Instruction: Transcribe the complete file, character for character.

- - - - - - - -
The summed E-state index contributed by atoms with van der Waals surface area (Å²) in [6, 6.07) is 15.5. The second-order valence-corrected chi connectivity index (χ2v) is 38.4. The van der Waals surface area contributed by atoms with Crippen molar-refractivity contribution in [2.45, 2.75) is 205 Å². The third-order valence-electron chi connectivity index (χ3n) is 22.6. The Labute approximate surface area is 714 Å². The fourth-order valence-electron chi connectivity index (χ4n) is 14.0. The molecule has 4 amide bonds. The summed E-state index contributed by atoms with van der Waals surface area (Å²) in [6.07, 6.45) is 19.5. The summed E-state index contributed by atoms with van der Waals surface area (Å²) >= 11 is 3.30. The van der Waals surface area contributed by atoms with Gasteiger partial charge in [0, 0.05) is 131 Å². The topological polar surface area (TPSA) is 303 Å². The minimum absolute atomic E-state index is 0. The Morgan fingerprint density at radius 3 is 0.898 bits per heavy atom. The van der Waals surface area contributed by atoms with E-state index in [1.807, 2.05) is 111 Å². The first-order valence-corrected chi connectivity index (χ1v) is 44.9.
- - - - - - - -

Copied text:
The summed E-state index contributed by atoms with van der Waals surface area (Å²) in [6, 6.07) is 15.5. The second-order valence-corrected chi connectivity index (χ2v) is 38.4. The van der Waals surface area contributed by atoms with Crippen molar-refractivity contribution in [2.45, 2.75) is 205 Å². The third-order valence-electron chi connectivity index (χ3n) is 22.6. The Labute approximate surface area is 714 Å². The fourth-order valence-electron chi connectivity index (χ4n) is 14.0. The molecule has 4 amide bonds. The summed E-state index contributed by atoms with van der Waals surface area (Å²) in [6.07, 6.45) is 19.5. The summed E-state index contributed by atoms with van der Waals surface area (Å²) >= 11 is 3.30. The van der Waals surface area contributed by atoms with Gasteiger partial charge in [0, 0.05) is 131 Å². The topological polar surface area (TPSA) is 303 Å². The minimum absolute atomic E-state index is 0. The Morgan fingerprint density at radius 3 is 0.898 bits per heavy atom. The van der Waals surface area contributed by atoms with E-state index in [1.807, 2.05) is 111 Å². The first-order valence-corrected chi connectivity index (χ1v) is 44.9.